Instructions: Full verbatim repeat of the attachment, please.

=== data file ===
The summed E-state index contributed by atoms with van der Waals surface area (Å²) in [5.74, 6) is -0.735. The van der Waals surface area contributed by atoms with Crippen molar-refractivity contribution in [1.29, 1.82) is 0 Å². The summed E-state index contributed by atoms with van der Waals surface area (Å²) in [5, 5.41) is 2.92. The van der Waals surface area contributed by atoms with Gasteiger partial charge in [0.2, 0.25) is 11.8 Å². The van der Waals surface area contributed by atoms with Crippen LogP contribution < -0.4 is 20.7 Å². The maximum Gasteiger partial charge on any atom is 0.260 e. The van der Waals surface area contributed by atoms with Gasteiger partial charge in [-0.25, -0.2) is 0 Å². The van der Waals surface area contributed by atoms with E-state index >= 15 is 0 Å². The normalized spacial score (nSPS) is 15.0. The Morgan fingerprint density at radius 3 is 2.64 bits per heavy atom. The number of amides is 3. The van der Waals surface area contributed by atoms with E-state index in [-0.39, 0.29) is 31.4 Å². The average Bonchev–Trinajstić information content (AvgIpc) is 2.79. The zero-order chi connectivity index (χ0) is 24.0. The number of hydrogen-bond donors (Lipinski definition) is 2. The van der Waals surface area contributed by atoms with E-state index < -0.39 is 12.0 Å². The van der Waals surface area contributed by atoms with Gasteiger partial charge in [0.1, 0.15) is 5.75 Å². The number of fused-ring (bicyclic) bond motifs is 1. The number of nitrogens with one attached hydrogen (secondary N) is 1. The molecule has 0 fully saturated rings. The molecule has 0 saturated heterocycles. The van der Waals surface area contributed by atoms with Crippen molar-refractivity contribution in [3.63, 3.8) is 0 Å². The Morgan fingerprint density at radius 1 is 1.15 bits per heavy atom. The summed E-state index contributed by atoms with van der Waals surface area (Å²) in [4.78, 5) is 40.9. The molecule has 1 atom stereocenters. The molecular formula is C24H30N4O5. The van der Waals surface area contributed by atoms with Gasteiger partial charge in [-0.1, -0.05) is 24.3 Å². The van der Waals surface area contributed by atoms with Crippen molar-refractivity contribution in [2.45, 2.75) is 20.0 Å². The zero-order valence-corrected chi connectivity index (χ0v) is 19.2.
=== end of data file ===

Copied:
The summed E-state index contributed by atoms with van der Waals surface area (Å²) in [5.74, 6) is -0.735. The van der Waals surface area contributed by atoms with Crippen molar-refractivity contribution in [1.29, 1.82) is 0 Å². The summed E-state index contributed by atoms with van der Waals surface area (Å²) in [5, 5.41) is 2.92. The van der Waals surface area contributed by atoms with Gasteiger partial charge in [0.2, 0.25) is 11.8 Å². The van der Waals surface area contributed by atoms with Crippen LogP contribution < -0.4 is 20.7 Å². The maximum Gasteiger partial charge on any atom is 0.260 e. The van der Waals surface area contributed by atoms with Gasteiger partial charge in [-0.25, -0.2) is 0 Å². The van der Waals surface area contributed by atoms with E-state index >= 15 is 0 Å². The normalized spacial score (nSPS) is 15.0. The Morgan fingerprint density at radius 3 is 2.64 bits per heavy atom. The number of amides is 3. The van der Waals surface area contributed by atoms with E-state index in [-0.39, 0.29) is 31.4 Å². The average Bonchev–Trinajstić information content (AvgIpc) is 2.79. The zero-order chi connectivity index (χ0) is 24.0. The number of hydrogen-bond donors (Lipinski definition) is 2. The van der Waals surface area contributed by atoms with E-state index < -0.39 is 12.0 Å². The van der Waals surface area contributed by atoms with Gasteiger partial charge in [0.1, 0.15) is 5.75 Å². The number of fused-ring (bicyclic) bond motifs is 1. The number of nitrogens with one attached hydrogen (secondary N) is 1. The molecule has 0 fully saturated rings. The molecule has 0 saturated heterocycles. The van der Waals surface area contributed by atoms with Crippen molar-refractivity contribution in [3.63, 3.8) is 0 Å². The Morgan fingerprint density at radius 1 is 1.15 bits per heavy atom. The summed E-state index contributed by atoms with van der Waals surface area (Å²) in [4.78, 5) is 40.9. The molecule has 1 atom stereocenters. The molecular formula is C24H30N4O5. The van der Waals surface area contributed by atoms with Gasteiger partial charge in [-0.1, -0.05) is 24.3 Å². The van der Waals surface area contributed by atoms with Crippen molar-refractivity contribution in [2.45, 2.75) is 20.0 Å². The zero-order valence-corrected chi connectivity index (χ0v) is 19.2.